### Author Topic: need help to compute Irms of this topology  (Read 1533 times)

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#### iso14000

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##### need help to compute Irms of this topology
« on: June 02, 2023, 02:26:59 pm »
Hi Folks

I would like to compute rms current flowing into R1 according duty ratio that drive the Mosfet.

the goal is to modulate power given to a heater in such a way my EV still charge without making my contract gives up .
I'm living in France , so mains rms is 230V , my contrat is for 30A , and these two loads are two much burden together for that figure.
So I imagined that simple buck with a large inductance to allow CCM. I don't want to be a bad guy for EMC.

I tried to wrote "something" with duty as input and current as output for an equation (I believed it was close to a PFC one)...
and I failled!

if any of you have an idea....

thanks

#### jwet

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##### Re: need help to compute Irms of this topology
« Reply #1 on: June 02, 2023, 04:02:57 pm »
Since you've gotten no responses- I will try.  First let's nail down the problem-

If I understand correctly- you have a circuit in your garage that can deliver 230V at 30A and you want to power a heater and an EV Charger.  The total is more than 30 amps so you want to decrease the heater output when you're charging to stay under the total of 30 amps.

In your SPICE model, it looks like you're rectifying and filtering the line input to make "DC" and then applying a PWM to drive your "Heater"- the 30 ohm resistor shown in the circuit.

What you're after finally is a closed form solution (equation) for Irms vs duty cycle of the FET drive to the low side of your load.  You've included inductors to smooth out the transitions for EMI.

Is this correct?

First- let's eliminate the inductors- they may be required but they make analysis harder at the beginning.

Second- Calculate the RMS of a pulsed waveforms- go back to RMS definition - square root of sum of squares over a period- square roof (Ipk^2 x Duty + 0 * (1-duty)).  This give you just I sqr(D)

Example is you have 10 amps peak through your load (this would be a Vin of 300VDC divided by your 30 ohms) and drove the FET at 10% Duty Irms would be 3.16 amps.  At 50% duty, you'd have 7.07 amps, at 1%, you'd have 1 amp.

I hope this helps- thank me with the thank button if so.

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#### T3sl4co1l

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##### Re: need help to compute Irms of this topology
« Reply #2 on: June 02, 2023, 04:59:55 pm »
Rectifying mains is somewhat cutting off your nose to spite your face: the power factor is typically around 0.5.  Power factor is bad because it's only drawing current on the peaks, which about doubles the RMS current draw at any given setting (actually a bit worse at light load, and a bit better at heavy load; it depends).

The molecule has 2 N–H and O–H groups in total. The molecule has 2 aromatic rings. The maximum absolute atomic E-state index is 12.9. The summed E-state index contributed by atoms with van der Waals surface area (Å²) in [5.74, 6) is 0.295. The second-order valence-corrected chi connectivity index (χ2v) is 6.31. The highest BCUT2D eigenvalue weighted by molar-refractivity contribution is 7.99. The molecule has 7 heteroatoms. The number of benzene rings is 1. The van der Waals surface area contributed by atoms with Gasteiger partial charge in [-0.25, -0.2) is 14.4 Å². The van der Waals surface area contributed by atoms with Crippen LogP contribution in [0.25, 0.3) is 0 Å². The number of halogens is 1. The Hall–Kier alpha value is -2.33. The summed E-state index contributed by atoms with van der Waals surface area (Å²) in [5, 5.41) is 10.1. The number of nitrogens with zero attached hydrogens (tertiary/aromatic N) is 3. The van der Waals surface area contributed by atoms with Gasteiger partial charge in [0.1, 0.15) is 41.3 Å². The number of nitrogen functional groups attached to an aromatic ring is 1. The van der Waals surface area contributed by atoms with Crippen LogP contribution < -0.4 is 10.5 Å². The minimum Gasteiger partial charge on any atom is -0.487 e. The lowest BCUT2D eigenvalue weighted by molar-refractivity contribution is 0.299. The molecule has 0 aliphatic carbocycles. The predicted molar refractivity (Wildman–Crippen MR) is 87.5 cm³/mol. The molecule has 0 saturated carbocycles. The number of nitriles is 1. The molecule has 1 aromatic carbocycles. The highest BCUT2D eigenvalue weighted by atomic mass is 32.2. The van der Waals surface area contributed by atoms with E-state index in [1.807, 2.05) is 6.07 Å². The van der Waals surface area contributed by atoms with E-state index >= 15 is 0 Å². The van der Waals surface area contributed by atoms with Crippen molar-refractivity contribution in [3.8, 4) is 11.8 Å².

I presume you want to maximize capacity under the constraints (given Irms input).

If you had a PFC front-end, that would be fine, but that's a lot more complexity.

Note that phase control (TRIAC stuff) and pulse skipping (integral cycle control) also have poor power factor.  Cycle control is a funny case, because the power factor is 1 during a cycle, but considering many cycles, it has the same on-off behavior as any other switching scheme (PF = sqrt(D) or something like that).

The other way is to PWM the AC directly, which is also complicated but for slightly different reasons.

For ease of use, I might suggest getting a VARIAC and... put a servo on it or something?  Next best thing maybe: get a switching supply of adequate total capacity, and PWM the output from that.

Not sure offhand if there's a high PF, continuous heater controller out there already.

Tim
« Last Edit: June 02, 2023, 05:02:39 pm by T3sl4co1l »
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#### Siwastaja

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##### Re: need help to compute Irms of this topology
« Reply #3 on: June 02, 2023, 05:05:40 pm »
How is your contract being monitored? Does it involve actual monitoring or is it just the main fuse size? Here it's just the fuse, so you can utilize the fact that the gG type fuse does not blow below 1.25*In or so, and even at 1.5*In it takes ages (tens of minutes, hours) to blow. Therefore, a simple on/off relay switching once every 5 minutes or so would do the job without wearing out too quickly.

#### jwet

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##### Re: need help to compute Irms of this topology
« Reply #4 on: June 02, 2023, 05:16:48 pm »
Tim- I figured we'd get to this DC business soon enough- this is clearly not the right approach but I tend to play these balls where I find them.  It does make for easy analysis.

I was going to leave it as a exercise to the student to derive the RMS given a Triac driven by a PWM.

Regards

#### iso14000

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##### Re: need help to compute Irms of this topology